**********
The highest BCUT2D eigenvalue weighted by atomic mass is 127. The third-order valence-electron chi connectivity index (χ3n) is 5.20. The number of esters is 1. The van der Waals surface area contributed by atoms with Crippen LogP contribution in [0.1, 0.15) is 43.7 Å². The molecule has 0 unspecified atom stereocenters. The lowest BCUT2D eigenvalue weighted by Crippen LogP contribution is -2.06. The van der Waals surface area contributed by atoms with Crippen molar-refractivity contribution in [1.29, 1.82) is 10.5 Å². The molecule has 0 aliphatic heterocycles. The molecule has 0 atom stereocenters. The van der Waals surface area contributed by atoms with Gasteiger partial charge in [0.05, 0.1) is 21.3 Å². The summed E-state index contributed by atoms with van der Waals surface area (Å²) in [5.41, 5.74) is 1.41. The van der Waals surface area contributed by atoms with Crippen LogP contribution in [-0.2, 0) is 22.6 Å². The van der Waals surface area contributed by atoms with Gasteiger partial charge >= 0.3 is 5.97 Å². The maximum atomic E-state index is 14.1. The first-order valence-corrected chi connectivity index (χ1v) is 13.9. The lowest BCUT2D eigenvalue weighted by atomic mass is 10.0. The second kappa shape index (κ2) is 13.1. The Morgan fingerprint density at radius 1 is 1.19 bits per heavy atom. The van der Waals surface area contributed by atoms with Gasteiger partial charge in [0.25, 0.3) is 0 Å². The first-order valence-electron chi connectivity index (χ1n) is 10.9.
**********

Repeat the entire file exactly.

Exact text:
The highest BCUT2D eigenvalue weighted by atomic mass is 127. The third-order valence-electron chi connectivity index (χ3n) is 5.20. The number of esters is 1. The van der Waals surface area contributed by atoms with Crippen LogP contribution in [0.1, 0.15) is 43.7 Å². The molecule has 0 unspecified atom stereocenters. The lowest BCUT2D eigenvalue weighted by Crippen LogP contribution is -2.06. The van der Waals surface area contributed by atoms with Crippen molar-refractivity contribution in [1.29, 1.82) is 10.5 Å². The molecule has 0 aliphatic heterocycles. The molecule has 0 atom stereocenters. The van der Waals surface area contributed by atoms with Gasteiger partial charge in [0.05, 0.1) is 21.3 Å². The summed E-state index contributed by atoms with van der Waals surface area (Å²) in [5.41, 5.74) is 1.41. The van der Waals surface area contributed by atoms with Crippen LogP contribution in [-0.2, 0) is 22.6 Å². The van der Waals surface area contributed by atoms with Gasteiger partial charge >= 0.3 is 5.97 Å². The maximum atomic E-state index is 14.1. The first-order valence-corrected chi connectivity index (χ1v) is 13.9. The lowest BCUT2D eigenvalue weighted by atomic mass is 10.0. The second kappa shape index (κ2) is 13.1. The Morgan fingerprint density at radius 1 is 1.19 bits per heavy atom. The van der Waals surface area contributed by atoms with Gasteiger partial charge in [0.25, 0.3) is 0 Å². The first-order valence-electron chi connectivity index (χ1n) is 10.9.